How to Declare Taxes on Stocks

By: Karen Rogers

Be sure you're paying enough tax to cover any capital gains liability.

Ryan McVay/Photodisc/Getty Images

When you’re closing out a winning stock trade, the last thing on your mind is paying the taxman. But if your tax bracket is high and your gain small, that little profit could end up costing more in taxes than it made. Busy traders might want to check with their tax professional to ensure they are in compliance with IRS capital gains tax regulations.

How to Declare Taxes on Stocks

Step 1

Gather your brokerage statements or go online and print them from your trading account. Put the statements in month by month order. Start by matching up the first completed trade. Calculate the basis by taking the purchase price and adding in the brokerage commission. If you paid an additional commission when you sold, add that into the basis as well.

Step 2

Review your brokerage statements to see if you received any stock dividends. If so, add those amounts to your basis. You already paid taxes on the dividends, which is why they become part of the cost basis. Next, subtract the total cost basis from the selling price to find your net profit or loss. Check to see how long you held the assets. If it is less than one year, you have a short-term capital gain or loss. If they were held longer than one year, it’s a long-term capital gain or loss.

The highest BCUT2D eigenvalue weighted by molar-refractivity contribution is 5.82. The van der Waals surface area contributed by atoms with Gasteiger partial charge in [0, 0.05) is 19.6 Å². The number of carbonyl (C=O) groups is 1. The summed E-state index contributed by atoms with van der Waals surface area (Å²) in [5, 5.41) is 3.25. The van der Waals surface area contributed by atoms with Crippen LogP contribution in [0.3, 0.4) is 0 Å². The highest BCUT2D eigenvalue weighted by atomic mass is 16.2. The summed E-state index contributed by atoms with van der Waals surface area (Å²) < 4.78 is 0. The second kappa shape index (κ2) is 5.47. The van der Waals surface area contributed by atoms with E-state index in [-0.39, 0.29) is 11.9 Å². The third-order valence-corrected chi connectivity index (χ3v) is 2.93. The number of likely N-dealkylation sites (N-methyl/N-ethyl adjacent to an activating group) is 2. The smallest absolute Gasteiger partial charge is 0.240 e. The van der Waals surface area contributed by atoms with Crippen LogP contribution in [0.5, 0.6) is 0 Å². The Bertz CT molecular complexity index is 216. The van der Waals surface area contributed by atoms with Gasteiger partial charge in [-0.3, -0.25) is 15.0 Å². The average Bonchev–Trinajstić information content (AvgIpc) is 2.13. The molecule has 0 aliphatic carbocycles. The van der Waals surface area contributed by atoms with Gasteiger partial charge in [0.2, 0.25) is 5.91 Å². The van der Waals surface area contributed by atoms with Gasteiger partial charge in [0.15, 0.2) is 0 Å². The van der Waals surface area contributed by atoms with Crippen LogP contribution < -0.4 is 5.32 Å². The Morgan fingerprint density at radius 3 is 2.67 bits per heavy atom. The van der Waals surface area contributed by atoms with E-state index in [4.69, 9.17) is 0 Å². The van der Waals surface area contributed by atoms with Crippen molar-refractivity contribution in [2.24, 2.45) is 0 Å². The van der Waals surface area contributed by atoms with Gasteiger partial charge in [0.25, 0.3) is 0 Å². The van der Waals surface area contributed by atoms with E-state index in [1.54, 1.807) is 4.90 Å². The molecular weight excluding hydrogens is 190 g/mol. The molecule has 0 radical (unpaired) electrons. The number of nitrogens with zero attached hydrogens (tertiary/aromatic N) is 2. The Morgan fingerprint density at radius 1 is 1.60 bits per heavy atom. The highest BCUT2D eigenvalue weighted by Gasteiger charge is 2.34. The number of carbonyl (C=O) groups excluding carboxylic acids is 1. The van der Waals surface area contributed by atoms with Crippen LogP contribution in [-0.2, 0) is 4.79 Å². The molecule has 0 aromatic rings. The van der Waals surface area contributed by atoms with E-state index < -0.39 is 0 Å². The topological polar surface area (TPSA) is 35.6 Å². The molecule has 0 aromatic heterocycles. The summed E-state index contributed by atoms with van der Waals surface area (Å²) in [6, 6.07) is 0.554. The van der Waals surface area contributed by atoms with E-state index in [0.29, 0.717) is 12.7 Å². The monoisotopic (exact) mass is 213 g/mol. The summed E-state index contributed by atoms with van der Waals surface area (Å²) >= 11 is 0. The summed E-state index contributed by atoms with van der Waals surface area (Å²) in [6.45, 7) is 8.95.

Step 3

Keep the short-term and long-term trades separate and continue calculating the net profit or loss for the rest of your trades. Start with the short-term trades and enter each one on Part I of Form 8949. Remember that 1099 trades reported with basis, without basis, or trades not reported on a 1099 be listed on separate Form 8949s. After listing all the short-term trades, total columns e and f and enter those amounts on line 2.

Step 4

Enter your long-term trades in Part II of Form 8949 as you did the short-term trades in Part I. Next, transfer the short-term and long-term totals from Form 8949 to the appropriate line on Schedule D. Complete your Schedule D and transfer the totals to your Form1040.

Items you will need

  • Monthly brokerage statements
  • IRS Form 1099
  • IRS Forms 8949 and Schedule D
  • Calculator


  • Long-term stocks are taxed at a maximum tax rate of 15%, while short-term stocks are taxed at your regular tax rate. Calculate the tax difference to see if you would be better off selling the stock or holding on to it longer.


  • Make sure your stock trading won’t result in an underpayment of your income taxes. The IRS can penalize taxpayers for not making the required estimated tax payments.


About the Author

Based in St. Petersburg, Fla., Karen Rogers covers the financial markets for several online publications. She received a bachelor's degree in business administration from the University of South Florida.

Photo Credits

  • Ryan McVay/Photodisc/Getty Images

Zacks Investment Research

is an A+ Rated BBB

Accredited Business.